What a blessing the music is, under the watchful eye of returning music director Emmanuel Schvartzman. From the foreshadowing In Every Age until the reprisal finale, the music is a constant hammer nailing each tale into the production's hull. Barrett's Song and The Proposal are gorgeous love songs that showcase Summer's beautiful baritone, The Night was Alive gives Wolfe's standout performance, and Lady's Maid is Sunny Gay at her best (not to mention the rest of the talented third class passengers). Once Souffrant's aforementioned No Moon haunts the mind, the music morphs into dirges to the past, whether it be To Be a Captain (Reprise) or the disastrous The Floundering.

As Schvartzman works wonders in the orchestra, the underappreciated Rick Pena sewed his magic backstage. The cast of twenty portrays, by rough estimates, forty one characters. Each is well outfitted in crisp, gorgeous costumes, from Olson's elegant dresses to Gay's cute Irish skirt, and Klein's poignant Bellboy uniform.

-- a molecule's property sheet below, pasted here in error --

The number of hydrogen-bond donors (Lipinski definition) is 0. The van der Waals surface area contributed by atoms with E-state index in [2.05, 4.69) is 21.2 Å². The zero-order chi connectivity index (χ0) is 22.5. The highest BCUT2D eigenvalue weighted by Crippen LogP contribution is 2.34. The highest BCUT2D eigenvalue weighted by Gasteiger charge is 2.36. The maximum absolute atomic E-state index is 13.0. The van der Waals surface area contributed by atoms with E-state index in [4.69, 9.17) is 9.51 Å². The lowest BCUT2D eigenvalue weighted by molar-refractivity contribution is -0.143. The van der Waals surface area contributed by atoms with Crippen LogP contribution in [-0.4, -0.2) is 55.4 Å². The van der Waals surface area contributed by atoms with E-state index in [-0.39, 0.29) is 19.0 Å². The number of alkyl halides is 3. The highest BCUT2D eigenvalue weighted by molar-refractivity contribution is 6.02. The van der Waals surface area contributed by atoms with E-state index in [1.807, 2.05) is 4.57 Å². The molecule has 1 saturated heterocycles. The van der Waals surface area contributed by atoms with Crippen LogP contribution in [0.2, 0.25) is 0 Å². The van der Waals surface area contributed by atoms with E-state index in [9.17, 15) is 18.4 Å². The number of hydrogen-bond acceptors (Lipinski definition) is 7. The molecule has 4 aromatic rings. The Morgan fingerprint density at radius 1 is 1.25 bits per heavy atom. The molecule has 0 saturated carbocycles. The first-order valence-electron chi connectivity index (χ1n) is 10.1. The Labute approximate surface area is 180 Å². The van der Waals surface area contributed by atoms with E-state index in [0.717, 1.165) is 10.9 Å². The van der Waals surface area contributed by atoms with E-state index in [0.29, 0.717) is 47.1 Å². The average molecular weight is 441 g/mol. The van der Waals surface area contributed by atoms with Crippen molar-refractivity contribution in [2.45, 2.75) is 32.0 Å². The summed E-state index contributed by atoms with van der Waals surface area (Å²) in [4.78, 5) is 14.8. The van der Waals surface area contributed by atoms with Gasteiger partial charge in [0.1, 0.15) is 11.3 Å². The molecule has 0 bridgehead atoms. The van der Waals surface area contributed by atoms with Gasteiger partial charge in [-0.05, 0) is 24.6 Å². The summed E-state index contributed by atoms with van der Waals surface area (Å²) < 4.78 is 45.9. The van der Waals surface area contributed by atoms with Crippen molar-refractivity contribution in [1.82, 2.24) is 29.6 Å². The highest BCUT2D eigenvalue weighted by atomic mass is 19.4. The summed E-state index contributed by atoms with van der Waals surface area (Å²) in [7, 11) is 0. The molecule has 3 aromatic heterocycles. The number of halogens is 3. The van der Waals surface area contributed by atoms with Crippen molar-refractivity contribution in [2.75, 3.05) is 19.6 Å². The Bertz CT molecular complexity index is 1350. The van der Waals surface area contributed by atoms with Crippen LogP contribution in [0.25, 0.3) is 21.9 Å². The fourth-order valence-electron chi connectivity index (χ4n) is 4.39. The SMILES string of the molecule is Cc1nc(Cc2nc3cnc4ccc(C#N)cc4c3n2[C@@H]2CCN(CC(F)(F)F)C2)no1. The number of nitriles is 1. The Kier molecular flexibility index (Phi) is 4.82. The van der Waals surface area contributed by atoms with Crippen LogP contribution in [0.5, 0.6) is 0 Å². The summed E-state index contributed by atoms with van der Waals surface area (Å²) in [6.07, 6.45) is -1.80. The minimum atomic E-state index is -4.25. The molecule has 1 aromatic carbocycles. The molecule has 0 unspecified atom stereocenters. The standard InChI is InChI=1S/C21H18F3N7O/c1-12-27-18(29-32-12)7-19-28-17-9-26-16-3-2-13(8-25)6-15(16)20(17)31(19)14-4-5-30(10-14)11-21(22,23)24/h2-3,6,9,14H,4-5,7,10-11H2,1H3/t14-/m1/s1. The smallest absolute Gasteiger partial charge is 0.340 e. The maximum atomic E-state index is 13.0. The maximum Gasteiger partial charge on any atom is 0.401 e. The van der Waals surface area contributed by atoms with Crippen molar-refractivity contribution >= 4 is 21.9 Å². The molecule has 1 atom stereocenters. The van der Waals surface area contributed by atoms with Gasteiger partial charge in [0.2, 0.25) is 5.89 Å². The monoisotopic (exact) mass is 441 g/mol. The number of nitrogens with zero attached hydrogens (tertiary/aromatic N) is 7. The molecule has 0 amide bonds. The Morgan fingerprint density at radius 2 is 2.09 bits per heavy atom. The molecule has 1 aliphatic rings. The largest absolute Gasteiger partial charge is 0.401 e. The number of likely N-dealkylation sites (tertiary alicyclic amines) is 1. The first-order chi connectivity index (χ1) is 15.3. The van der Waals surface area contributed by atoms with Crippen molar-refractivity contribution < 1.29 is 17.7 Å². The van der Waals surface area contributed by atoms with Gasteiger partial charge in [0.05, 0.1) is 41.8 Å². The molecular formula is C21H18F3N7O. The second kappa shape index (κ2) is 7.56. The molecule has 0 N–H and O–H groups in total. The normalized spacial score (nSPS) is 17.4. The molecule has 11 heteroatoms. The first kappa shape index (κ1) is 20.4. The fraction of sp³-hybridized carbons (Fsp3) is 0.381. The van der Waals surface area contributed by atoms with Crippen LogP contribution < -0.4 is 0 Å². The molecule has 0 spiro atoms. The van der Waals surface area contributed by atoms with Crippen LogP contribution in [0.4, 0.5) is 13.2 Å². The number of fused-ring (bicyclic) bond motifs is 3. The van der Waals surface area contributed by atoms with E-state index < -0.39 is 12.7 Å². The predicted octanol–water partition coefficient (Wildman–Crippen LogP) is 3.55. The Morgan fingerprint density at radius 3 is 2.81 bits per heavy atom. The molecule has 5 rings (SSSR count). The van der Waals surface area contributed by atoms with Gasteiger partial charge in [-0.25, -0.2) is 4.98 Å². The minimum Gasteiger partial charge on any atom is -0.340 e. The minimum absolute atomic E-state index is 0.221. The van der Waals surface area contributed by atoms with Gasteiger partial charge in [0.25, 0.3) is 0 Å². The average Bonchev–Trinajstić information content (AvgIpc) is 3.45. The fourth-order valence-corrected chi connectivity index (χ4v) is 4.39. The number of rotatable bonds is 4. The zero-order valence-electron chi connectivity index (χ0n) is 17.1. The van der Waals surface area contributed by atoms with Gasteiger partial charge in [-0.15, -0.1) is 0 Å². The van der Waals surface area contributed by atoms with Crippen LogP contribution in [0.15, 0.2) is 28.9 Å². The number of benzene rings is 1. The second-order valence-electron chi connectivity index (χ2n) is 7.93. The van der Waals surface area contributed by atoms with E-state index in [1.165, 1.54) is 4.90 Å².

Victor Souffrant leads No Moon/Autumn

Sean McClelland, resident Slow Burn scenic designer, has created a set of towering masts, realistic looking steel railings and walls, transporting audiences to the maiden voyage of the RMS Titanic. His attention to detail, in the small portholes to the criss crossing ropes, shows the clean, fresh liner. Along with lighting designer Thomas Shorrock, the visuals of Titanic are impeccable. Shorrock's design lies in nuance, not just the heavily light group scenes, but the dark blues washing over the wives as they kick the lifeboat out into the dark night- one of the most pained scenes in Fitzwater's production.

The bottom line is that Fitzwater has taken the worst maritime disaster in human history and made it hurt all the more. To watch To the Lifeboats is to watch humanity at its most selfless, most full of love and hope. Titanic, halfway through its run, is high art in how it creates beauty in the darkest of places, finds love in the cabins of a sinking ship, gives hope in a darkening night, delivers empathy for people we could never hope to know. Titanic has made its maiden voyage, in record fashion, and it has become your duty to board before it sets sail next.

The cast of Titanic

Titanic performs at the Amaturo Center from Jan. 19-Feb. 5th. Tickets can be purchased online or at the door.

Photo Credits: Jim Hall

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From This Author Trevor Durham